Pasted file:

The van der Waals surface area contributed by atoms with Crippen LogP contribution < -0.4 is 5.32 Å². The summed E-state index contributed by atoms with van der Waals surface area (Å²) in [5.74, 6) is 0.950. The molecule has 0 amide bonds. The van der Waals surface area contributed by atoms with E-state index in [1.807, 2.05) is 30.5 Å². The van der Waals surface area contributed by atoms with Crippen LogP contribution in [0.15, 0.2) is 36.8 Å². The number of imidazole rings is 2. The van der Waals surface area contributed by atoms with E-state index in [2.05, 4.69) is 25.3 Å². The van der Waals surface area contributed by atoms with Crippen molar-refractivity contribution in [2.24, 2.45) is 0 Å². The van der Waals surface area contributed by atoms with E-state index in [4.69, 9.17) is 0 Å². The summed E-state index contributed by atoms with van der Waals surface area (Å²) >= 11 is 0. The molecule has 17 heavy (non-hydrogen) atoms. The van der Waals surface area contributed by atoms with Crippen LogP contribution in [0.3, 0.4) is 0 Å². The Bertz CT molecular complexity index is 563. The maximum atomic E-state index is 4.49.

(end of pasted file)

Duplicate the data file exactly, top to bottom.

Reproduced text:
The van der Waals surface area contributed by atoms with Crippen LogP contribution < -0.4 is 5.32 Å². The summed E-state index contributed by atoms with van der Waals surface area (Å²) in [5.74, 6) is 0.950. The molecule has 0 amide bonds. The van der Waals surface area contributed by atoms with E-state index in [1.807, 2.05) is 30.5 Å². The van der Waals surface area contributed by atoms with Crippen LogP contribution in [0.15, 0.2) is 36.8 Å². The number of imidazole rings is 2. The van der Waals surface area contributed by atoms with E-state index in [2.05, 4.69) is 25.3 Å². The van der Waals surface area contributed by atoms with Crippen molar-refractivity contribution in [2.24, 2.45) is 0 Å². The van der Waals surface area contributed by atoms with E-state index in [4.69, 9.17) is 0 Å². The summed E-state index contributed by atoms with van der Waals surface area (Å²) >= 11 is 0. The molecule has 17 heavy (non-hydrogen) atoms. The van der Waals surface area contributed by atoms with Crippen LogP contribution in [0.3, 0.4) is 0 Å². The Bertz CT molecular complexity index is 563. The maximum atomic E-state index is 4.49.